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US Appeals Court Upholds Invalidation of Columbia University Sequencing Chemistry Patents

NEW YORK – A US appeals court has upheld the invalidation of five patents covering next-generation sequencing chemistry held by Columbia University.

In an opinion released Monday, the US Court of Appeals for the Federal Circuit affirmed the US Patent and Trademark Office's Patent Trial and Appeals Board (PTAB) 2019 decision to invalidate US Patent Nos. 9,718,852; 9,719,139; 9,708,358; 9,725,480; and 9,868,985, all covering nucleotide analogs and their use in sequencing-by-synthesis. The invalidations were the result of several inter partes review (IPR) proceedings initiated by Illumina from 2017 to 2018.

The PTAB found that the patents would have been obvious given certain combinations of prior art. Columbia University appealed, challenging the determination that a person of ordinary skill in the art would have been motivated to pursue the claimed inventions or would have had a reasonable expectation of success.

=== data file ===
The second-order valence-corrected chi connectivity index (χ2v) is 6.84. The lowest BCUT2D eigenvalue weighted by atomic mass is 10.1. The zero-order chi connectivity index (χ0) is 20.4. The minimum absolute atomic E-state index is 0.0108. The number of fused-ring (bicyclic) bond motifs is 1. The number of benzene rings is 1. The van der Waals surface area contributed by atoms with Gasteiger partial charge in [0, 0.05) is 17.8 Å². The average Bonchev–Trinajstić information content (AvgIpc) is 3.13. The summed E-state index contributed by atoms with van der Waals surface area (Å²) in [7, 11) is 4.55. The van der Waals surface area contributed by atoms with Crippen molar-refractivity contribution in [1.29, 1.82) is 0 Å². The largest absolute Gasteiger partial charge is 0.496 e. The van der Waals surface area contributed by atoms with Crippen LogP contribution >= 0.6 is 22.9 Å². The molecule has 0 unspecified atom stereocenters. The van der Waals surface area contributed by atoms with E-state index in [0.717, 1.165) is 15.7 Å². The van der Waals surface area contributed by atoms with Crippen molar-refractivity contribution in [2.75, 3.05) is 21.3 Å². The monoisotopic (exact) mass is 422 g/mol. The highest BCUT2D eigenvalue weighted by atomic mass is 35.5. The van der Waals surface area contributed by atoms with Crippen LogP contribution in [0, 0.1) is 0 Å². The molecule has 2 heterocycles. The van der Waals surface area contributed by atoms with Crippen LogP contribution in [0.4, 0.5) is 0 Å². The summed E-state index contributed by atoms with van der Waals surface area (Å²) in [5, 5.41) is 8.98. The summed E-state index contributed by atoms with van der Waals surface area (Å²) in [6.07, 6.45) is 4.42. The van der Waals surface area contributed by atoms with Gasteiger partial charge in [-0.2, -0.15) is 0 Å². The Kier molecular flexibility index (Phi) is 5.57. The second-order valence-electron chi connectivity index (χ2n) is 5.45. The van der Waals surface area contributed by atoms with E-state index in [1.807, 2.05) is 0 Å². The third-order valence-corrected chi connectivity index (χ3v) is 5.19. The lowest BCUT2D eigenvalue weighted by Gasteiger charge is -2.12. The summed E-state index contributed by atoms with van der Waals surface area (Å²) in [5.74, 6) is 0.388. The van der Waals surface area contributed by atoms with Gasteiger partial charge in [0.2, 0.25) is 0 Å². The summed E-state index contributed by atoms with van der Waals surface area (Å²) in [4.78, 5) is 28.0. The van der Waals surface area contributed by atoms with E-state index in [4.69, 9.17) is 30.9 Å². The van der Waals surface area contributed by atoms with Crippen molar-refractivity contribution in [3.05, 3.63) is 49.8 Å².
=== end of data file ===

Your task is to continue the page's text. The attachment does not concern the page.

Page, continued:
The decision is a blow to a 2017 lawsuit filed by Columbia against Illumina, alleging infringement of the '358 patent.

Columbia University declined to comment; through an attorney, Illumina declined to comment.

The two parties have been embroiled in litigation over NGS technology for the better part of a decade. Columbia first sued Illumina in 2012, alleging infringement of four patents related to NGS chemistry, none of which were involved in the recent appeal. Illumina countersued and also sued Qiagen, which had licensed patents from Columbia.

Last year, Illumina initiated IPR proceedings over five more patents held by Columbia University, US Patent Nos. 10,407,458; 10,407,459; 10,457,984; 10,435,742; and 10,428,380 — all titled "Massive parallel method for decoding DNA and RNA." Over the last two months, the PTAB has instituted IPR for all five patents.